22. FIVE EXPANSIVE BOOKS SET IN CLOSE QUARTERS (#4)This summer, the Wall Street Journal asked me to pick five books I admired that were somehow reminiscent of A GENTLEMAN IN MOSCOW. To that end, I wrote on five works in which the action is confined to a small space, but in which the reader somehow experiences the world. Here is #4:Ironically, one of the most timely pieces of close-quarters literature is a work written over 150 years ago in which the author voluntarily commits himself to a one-room c [...]

    23. This was my first attempt at philosophy, and although there are lots of great ideas and some beautifully phrased passages here, the meandering structure of it impeded my enjoyment. I guess philosophical essays are not quite my thing. I'm still glad I read it though - my boyfriend loves this book and lent me his own much-read copy - so now I won't be totally lost when he refers to snippets from this book in our conversations!3.5

    24. His whole 'back to nature' & simplistic look at life do have their appeal. I don't subscribe to transcendentalism, but did find his musings broken up by the seasons to be interesting. Like most philosophers, his view on life tends to ignore minor details (like reality) that don't fit into his worldview, but he does stay in the real world most of the time. Luckily, he had some money, good health & people he could borrow from. I don't particularly like the man, though. His comments on marr [...]

    25. Oh dear god, this man is both boring and infuriating (is that even possible?). Perhaps he should have heeded his own advice, to "suck out all the marrow of" his book and "reduce it to its lowest terms." But no, he instead drags on and on about the most inane details, throwing in obscure literary allusions left and right. Now, let me ask, if the book is addressed to "poor students," what are the chances that they will understand any of these references? Which leads to the question, then why does [...]

    26. ليس بمقدرونا أن نكتفي من الطبيعة قط. يجب أن ينعشنا مشهد يشي بقوة لا تنضب، معالم فسيحة جبارة، ساحل البحر بحطامه، برية بأشجار حية ومتعفنة، سحابة تبعث رعداً وبرقاً، أمطار تتواصل ثلاثة أسابيع ويجري الطوفان على أثرها. نحتاج إلى أن نشهد تخطي حدودنا، وحياة ترعى بحرية في مكان لا نجو [...]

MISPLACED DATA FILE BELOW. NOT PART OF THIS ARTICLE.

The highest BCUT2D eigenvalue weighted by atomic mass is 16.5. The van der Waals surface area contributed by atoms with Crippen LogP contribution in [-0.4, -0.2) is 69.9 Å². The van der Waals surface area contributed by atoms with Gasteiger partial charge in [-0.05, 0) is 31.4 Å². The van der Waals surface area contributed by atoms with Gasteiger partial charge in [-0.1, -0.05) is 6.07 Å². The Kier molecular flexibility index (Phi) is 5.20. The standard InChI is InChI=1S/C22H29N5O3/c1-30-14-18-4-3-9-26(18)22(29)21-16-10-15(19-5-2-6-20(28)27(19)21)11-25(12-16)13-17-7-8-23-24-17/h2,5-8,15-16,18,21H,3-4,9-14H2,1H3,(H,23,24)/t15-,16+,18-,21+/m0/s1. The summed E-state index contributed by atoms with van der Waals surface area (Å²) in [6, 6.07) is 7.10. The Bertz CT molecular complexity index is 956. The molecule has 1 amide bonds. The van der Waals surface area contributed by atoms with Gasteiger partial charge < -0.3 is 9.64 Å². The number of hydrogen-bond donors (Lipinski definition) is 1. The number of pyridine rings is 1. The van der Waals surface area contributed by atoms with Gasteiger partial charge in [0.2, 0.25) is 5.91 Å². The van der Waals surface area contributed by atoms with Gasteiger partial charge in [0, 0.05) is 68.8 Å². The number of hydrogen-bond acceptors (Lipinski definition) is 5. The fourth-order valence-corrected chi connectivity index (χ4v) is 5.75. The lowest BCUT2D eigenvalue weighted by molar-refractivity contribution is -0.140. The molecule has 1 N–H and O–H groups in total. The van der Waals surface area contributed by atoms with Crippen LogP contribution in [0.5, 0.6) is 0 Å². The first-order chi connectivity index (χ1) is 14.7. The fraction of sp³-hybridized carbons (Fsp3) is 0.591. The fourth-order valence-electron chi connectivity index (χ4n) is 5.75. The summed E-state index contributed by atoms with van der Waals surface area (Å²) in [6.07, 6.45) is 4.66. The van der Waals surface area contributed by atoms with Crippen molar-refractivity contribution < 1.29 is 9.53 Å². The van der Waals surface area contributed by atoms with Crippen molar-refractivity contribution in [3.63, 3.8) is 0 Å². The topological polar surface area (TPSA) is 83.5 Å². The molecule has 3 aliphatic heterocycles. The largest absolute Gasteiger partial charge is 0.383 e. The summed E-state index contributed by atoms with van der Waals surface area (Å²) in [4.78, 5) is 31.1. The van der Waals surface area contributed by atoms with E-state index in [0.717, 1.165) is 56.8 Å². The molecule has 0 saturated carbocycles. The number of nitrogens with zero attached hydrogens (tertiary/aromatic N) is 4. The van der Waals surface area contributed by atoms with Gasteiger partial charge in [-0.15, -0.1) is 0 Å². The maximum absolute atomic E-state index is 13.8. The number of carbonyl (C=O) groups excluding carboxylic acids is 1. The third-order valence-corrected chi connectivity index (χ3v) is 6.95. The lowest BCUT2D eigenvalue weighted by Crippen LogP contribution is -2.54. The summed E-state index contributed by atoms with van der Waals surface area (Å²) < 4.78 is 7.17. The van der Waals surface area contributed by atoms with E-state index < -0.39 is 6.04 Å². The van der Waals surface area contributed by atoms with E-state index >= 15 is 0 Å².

27. This book was a struggle to read. Like a chick struggling to hatch and be free of his confining egg, I struggled to get to the end of this book, it was a miserable experience. This book is as useless to me as the chick's empty shell is to him. Thankfully this reading struggle for me is over, and I too am now free. The writing was verbose and dictatorial. That is not to say that while reading there were not moments of solid reading enjoyment. However, for the benefit of several paragraphs of grea [...]

    28. First Published: August 9, 1854Thoreau's Walden is a masterpiece and timeless a mandatory read in today's world A voyage of self-discovery and manual for self-reliance. I don't even know how to describe, but there is that peace and calmth in Thoreau's words. It is so important to have peace of mind, in order to remain in one pieceWishing you all warmth, peace and fulfillment. You need to read Walden at least once.Thoreau's words:"Direct your eye right inward, and you'll findA thousand regions in [...]

    29. I rarely read books twice, but I already feel the need to come sit by the shores of this book again and again. Expansive and infinitely quotable, Walden is one of those books that shakes not just the ground you are standing on, but seems to shake the Sun as well. Certainly there are parts of this book that are unrealistic, a little bit crankish, and even a little too self-aware. However, it is also beautiful, magnificent, and compelling in Thoreau's desire to see man seek the greater, more compe [...]